Asymmetry, Lisa Halliday

Book cover: Asymmetry, by Lisa Halliday

In order to fend off finishing this book I listened, on Spotify, to the Desert Island Disc choices suggested in the book’s final part, ‘Ezra Blazer’s Desert Island Discs’. This is where he reveals himself to be the awful old cad we suspect him of being throughout. I’d call him something much worse if he wasn’t so old and pitiful.

Ezra is the older writer who seduces a young publishing employee, Alice, in the first part, Folly. Alice is in love with him. He takes advantage, full advantage, of her naivet√© and his position of power, though in the end they seem to find their level with each other, because he can’t cheat age.

The second part, titled Madness, is desperately sad in an entirely different way. An Iraqi American, Amar, is detained at Heathrow airport when travelling to Europe to visit his brother. We don’t know the outcome. It’s possible this is a temporary setback, an illustration of the degrading treatment travellers with the wrong skin colour and hair type experience as ritual. But I fear for him. I fear he ends up an entirely innocent victim of extraordinary rendition. You consider the event. The arrest, the humiliations, the not knowing, and how it could and has radicalised so many young people.

There’s no clever twist which links the two stories, or if there is I’ve missed it. Instead they come together through separation, through the glaring discrepancies in the life experiences of two young people from different cultures living in the same world.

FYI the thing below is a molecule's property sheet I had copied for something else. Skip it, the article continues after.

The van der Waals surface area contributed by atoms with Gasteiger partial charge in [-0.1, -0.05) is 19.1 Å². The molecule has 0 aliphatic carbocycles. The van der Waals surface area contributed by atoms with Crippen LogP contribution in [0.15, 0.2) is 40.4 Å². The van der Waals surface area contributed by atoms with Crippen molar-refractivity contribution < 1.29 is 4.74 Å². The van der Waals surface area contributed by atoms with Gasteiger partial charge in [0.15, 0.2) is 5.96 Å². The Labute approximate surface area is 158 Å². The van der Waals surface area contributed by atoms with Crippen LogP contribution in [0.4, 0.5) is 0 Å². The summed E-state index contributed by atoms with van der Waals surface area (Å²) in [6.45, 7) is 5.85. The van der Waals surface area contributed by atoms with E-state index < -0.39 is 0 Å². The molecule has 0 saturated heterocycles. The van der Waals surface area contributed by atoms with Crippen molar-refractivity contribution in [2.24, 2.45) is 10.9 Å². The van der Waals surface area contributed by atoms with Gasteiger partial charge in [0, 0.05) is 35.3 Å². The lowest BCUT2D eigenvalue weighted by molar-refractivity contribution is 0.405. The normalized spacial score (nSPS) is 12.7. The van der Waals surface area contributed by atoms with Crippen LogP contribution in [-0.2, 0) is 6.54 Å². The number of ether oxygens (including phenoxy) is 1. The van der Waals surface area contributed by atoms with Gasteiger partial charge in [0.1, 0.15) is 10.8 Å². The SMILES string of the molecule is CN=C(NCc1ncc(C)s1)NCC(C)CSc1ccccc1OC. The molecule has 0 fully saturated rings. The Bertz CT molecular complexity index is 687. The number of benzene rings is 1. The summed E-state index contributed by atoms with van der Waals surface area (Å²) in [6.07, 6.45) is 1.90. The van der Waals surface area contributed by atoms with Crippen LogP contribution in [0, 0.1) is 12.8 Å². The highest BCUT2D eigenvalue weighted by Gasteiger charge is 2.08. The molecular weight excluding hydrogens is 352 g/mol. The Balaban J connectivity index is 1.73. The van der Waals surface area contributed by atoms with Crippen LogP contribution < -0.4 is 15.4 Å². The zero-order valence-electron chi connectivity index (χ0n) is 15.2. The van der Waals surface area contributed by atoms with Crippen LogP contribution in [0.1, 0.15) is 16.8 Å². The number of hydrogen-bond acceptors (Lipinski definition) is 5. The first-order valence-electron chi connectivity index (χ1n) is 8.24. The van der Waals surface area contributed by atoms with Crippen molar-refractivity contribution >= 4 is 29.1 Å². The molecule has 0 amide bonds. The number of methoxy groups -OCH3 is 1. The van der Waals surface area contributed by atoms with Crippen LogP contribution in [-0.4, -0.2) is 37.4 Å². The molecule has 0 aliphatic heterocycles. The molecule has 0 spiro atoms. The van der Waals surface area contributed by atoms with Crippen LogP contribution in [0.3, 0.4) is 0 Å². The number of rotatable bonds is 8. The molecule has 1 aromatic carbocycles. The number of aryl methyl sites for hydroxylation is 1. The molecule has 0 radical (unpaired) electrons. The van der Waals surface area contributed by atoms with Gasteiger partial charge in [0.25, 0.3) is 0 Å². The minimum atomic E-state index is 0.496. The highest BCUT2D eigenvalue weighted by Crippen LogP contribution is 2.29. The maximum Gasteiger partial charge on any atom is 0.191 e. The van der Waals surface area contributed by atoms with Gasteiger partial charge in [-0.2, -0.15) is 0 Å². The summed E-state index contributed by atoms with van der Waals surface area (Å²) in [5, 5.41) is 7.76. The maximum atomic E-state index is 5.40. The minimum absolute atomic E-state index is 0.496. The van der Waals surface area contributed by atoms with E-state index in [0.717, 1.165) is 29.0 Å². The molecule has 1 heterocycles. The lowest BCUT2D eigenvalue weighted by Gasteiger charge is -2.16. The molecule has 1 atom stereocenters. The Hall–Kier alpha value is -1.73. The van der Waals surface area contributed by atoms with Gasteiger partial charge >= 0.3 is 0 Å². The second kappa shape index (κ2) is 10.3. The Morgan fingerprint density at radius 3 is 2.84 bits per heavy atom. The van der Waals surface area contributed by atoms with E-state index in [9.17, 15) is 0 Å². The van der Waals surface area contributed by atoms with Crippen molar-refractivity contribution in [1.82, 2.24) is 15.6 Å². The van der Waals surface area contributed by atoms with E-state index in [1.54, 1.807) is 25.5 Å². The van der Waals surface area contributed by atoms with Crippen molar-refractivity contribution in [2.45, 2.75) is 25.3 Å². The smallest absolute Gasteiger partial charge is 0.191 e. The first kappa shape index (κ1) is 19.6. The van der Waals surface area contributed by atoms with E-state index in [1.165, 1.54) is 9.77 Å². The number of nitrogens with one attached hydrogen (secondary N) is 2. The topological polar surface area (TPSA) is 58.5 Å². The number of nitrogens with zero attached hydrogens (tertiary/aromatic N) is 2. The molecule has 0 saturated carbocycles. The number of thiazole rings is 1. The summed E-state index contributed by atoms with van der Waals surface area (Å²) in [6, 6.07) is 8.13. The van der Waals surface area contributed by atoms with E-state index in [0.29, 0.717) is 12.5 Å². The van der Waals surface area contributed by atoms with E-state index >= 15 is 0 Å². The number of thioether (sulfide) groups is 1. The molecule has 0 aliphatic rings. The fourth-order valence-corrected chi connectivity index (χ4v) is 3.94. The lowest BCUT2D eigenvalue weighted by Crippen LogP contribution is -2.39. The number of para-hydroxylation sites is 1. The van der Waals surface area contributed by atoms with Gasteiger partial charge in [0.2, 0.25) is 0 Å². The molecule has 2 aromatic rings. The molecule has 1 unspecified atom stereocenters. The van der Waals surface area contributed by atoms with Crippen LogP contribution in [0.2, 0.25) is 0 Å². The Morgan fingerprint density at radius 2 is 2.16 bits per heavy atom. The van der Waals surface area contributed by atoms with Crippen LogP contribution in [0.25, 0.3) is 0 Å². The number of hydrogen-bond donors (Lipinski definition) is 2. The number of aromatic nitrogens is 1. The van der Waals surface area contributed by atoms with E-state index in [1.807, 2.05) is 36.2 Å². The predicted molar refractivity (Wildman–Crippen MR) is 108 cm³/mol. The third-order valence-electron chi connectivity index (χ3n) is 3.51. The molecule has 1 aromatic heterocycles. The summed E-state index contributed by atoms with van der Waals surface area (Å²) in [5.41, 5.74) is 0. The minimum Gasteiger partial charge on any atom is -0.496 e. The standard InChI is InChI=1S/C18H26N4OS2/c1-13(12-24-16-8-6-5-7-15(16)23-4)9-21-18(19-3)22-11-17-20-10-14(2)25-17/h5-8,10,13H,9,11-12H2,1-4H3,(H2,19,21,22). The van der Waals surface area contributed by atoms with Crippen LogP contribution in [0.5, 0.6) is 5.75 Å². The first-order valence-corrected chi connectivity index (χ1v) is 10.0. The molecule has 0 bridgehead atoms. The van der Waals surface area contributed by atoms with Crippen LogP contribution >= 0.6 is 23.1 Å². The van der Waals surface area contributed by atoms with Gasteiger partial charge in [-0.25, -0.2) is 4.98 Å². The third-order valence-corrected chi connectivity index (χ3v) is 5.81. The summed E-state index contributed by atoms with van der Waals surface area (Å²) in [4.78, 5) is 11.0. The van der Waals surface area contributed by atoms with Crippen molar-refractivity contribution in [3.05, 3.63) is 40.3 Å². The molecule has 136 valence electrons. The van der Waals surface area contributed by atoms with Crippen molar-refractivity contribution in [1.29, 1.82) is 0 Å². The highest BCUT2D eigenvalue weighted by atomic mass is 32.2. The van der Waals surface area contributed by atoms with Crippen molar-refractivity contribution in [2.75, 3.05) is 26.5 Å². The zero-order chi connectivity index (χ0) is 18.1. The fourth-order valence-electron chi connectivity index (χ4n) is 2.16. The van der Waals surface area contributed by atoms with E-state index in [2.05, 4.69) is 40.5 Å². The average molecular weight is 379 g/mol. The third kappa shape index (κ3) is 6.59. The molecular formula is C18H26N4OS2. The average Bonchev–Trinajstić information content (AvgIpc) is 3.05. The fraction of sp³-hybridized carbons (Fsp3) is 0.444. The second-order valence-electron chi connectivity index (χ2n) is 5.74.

Lisa Halliday’s observational skills are exemplary, so acute they’re often painful. She weaves a rich and dense story from the tight angle she brings to every sentence. I’m not surprised to learn from this review in the New Yorker that she once dated Philip Roth and is basing Ezra on him. It’s interesting to consider her courage, as a white woman, in taking on the person of the Middle Eastern male immigrant, which sticks a finger at a growing keenness in fiction to ‘stay in your lane’ in identity terms, but where does that leave fiction?


The paperback of Asymmetry is ¬£5.95 (Granta) on Amazon which I can tell you is better value than a small juice at Joe the Juice which will set you back the same amount.